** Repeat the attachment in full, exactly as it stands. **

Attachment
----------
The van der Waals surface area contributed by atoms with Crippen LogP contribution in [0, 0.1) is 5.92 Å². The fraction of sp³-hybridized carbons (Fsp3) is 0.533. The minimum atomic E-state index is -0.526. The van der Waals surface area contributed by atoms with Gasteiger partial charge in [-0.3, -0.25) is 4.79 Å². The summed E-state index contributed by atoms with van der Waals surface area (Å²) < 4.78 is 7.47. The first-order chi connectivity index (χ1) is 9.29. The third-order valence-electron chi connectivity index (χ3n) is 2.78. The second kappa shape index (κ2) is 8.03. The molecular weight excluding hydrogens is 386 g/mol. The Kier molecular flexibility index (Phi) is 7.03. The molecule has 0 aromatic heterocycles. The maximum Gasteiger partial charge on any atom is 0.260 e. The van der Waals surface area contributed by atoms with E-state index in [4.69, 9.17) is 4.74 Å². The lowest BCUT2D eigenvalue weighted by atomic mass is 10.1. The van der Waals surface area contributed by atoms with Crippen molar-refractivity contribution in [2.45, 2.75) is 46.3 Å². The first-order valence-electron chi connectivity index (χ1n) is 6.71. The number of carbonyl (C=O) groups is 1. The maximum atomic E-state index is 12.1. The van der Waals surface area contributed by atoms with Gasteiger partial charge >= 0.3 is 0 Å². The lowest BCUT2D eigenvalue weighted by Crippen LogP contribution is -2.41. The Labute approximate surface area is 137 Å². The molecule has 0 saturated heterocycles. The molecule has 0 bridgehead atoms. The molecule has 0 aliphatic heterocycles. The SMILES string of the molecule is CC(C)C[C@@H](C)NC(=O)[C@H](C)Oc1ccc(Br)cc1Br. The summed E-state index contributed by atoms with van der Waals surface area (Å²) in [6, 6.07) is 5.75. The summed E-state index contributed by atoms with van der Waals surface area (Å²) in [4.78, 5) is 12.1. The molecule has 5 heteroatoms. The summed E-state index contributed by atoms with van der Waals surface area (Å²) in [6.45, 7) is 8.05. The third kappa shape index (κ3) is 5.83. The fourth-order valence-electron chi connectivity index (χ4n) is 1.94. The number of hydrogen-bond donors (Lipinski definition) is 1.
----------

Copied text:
The van der Waals surface area contributed by atoms with Crippen LogP contribution in [0, 0.1) is 5.92 Å². The fraction of sp³-hybridized carbons (Fsp3) is 0.533. The minimum atomic E-state index is -0.526. The van der Waals surface area contributed by atoms with Gasteiger partial charge in [-0.3, -0.25) is 4.79 Å². The summed E-state index contributed by atoms with van der Waals surface area (Å²) < 4.78 is 7.47. The first-order chi connectivity index (χ1) is 9.29. The third-order valence-electron chi connectivity index (χ3n) is 2.78. The second kappa shape index (κ2) is 8.03. The molecular weight excluding hydrogens is 386 g/mol. The Kier molecular flexibility index (Phi) is 7.03. The molecule has 0 aromatic heterocycles. The maximum Gasteiger partial charge on any atom is 0.260 e. The van der Waals surface area contributed by atoms with E-state index in [4.69, 9.17) is 4.74 Å². The lowest BCUT2D eigenvalue weighted by atomic mass is 10.1. The van der Waals surface area contributed by atoms with Crippen molar-refractivity contribution in [2.45, 2.75) is 46.3 Å². The first-order valence-electron chi connectivity index (χ1n) is 6.71. The number of carbonyl (C=O) groups is 1. The maximum atomic E-state index is 12.1. The van der Waals surface area contributed by atoms with Gasteiger partial charge >= 0.3 is 0 Å². The lowest BCUT2D eigenvalue weighted by Crippen LogP contribution is -2.41. The Labute approximate surface area is 137 Å². The molecule has 0 saturated heterocycles. The molecule has 0 bridgehead atoms. The molecule has 0 aliphatic heterocycles. The SMILES string of the molecule is CC(C)C[C@@H](C)NC(=O)[C@H](C)Oc1ccc(Br)cc1Br. The summed E-state index contributed by atoms with van der Waals surface area (Å²) in [6, 6.07) is 5.75. The summed E-state index contributed by atoms with van der Waals surface area (Å²) in [4.78, 5) is 12.1. The molecule has 5 heteroatoms. The summed E-state index contributed by atoms with van der Waals surface area (Å²) in [6.45, 7) is 8.05. The third kappa shape index (κ3) is 5.83. The fourth-order valence-electron chi connectivity index (χ4n) is 1.94. The number of hydrogen-bond donors (Lipinski definition) is 1.